"According to PA, about 100 stores are affected, and the problems are being rectified by rebooting the checkouts."
Absolute IT Crowd classic: "Have you tried swtching it off and switching it on again?"
Paris, because she knows how to turn things off and turn them on again (peolpe too apparently)
Funnily I applied last week for a position of project manager at Tesco.com. They turned me down, evidently my experience project managing tesco.com grocery previously didn't seem to count.
Maybe they should have given me the job instead, looks like their existing practices have a few faults. I have a strong background in system testing.
>> So the fault is fixed by rebooting the tills. Surely managers should have tried turning the tills on and off again before closing...
Depends whether you mean rebooting the actual till hardware, or the virtual machine instance that runs in the back office. From what I recall of my stint at Tesco, the tills are thin clients (quite heavy old thin clients). So it may have been the VM instance that needed rebooting, or the VM server, or the thin client. I imagine the store managers probably only have access to reboot the VM instance - this is probably the only bit that runs Windows and is most likely to crash.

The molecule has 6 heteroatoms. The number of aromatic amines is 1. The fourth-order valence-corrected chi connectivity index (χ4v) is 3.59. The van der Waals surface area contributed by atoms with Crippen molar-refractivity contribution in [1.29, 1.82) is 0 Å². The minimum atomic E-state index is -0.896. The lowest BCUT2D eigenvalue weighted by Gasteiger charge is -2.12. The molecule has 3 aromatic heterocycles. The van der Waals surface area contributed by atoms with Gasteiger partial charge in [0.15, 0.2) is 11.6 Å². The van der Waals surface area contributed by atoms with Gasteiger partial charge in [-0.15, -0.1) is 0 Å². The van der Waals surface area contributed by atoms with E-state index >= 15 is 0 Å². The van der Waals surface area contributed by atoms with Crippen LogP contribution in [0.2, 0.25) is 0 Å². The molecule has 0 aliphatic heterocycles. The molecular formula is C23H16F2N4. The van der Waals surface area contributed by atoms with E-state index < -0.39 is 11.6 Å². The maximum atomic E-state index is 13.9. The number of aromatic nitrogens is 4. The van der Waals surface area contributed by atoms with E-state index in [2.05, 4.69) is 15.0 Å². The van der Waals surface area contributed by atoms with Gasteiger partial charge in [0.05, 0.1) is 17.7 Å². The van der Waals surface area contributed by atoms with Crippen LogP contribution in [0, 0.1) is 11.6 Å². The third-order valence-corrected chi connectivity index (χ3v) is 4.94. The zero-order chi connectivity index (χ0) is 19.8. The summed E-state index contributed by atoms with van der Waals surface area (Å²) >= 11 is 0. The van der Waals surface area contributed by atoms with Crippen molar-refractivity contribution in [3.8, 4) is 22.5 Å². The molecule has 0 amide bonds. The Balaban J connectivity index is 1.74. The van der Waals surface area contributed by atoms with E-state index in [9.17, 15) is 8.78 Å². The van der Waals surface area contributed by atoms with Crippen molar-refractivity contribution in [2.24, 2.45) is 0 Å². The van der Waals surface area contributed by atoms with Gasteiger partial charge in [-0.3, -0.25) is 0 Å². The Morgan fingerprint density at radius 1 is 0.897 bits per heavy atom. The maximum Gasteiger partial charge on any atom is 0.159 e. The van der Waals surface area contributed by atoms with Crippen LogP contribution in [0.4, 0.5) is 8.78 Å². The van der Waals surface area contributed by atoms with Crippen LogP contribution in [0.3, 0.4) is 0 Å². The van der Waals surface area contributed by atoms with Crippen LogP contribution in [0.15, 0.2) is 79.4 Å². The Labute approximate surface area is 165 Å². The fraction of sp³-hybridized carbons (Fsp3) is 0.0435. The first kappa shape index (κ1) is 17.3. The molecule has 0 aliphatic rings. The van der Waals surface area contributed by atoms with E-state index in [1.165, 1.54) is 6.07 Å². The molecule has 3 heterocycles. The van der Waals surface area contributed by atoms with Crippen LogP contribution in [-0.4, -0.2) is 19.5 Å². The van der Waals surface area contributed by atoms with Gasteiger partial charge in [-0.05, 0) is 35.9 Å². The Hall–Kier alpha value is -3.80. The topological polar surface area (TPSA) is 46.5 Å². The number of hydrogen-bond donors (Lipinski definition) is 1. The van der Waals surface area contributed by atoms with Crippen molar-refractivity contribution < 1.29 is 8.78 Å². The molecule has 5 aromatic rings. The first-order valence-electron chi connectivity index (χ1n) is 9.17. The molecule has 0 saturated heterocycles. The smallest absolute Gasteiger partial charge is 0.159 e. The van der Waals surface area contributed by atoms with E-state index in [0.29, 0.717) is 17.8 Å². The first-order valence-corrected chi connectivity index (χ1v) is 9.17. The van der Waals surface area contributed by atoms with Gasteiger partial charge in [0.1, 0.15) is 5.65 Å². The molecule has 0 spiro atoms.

Yeah, I got 12 bottles on Saturday night of the chocco fudgecake ( 12 paid for, 24 taken home)
What's shocking is these were 79p only a few months ago and now they're upto £1.05 per bottle (BOGOF)
Paris... Well I bet she's not had to pay any more to get her supply of milky goodness.
hey_may: "What on earth is a "club card"? Some sort of spyware?"
That's as good a description as any. You sign up for a "club card" and get special discounts. AFAICT, it's a way to get around privacy laws and keep track of your purchases for some inane reason or other dreamt up by the marketing wonks.
I have one or two of these club cards, notably Safeway's because they sell a superior brand of bottled salsa and an excellent grade of barley flour available nowhere else, but for everything else I go to a different store with faster checkout lines and lower prices. Fat lot of good *my* club card does any marketing campaign!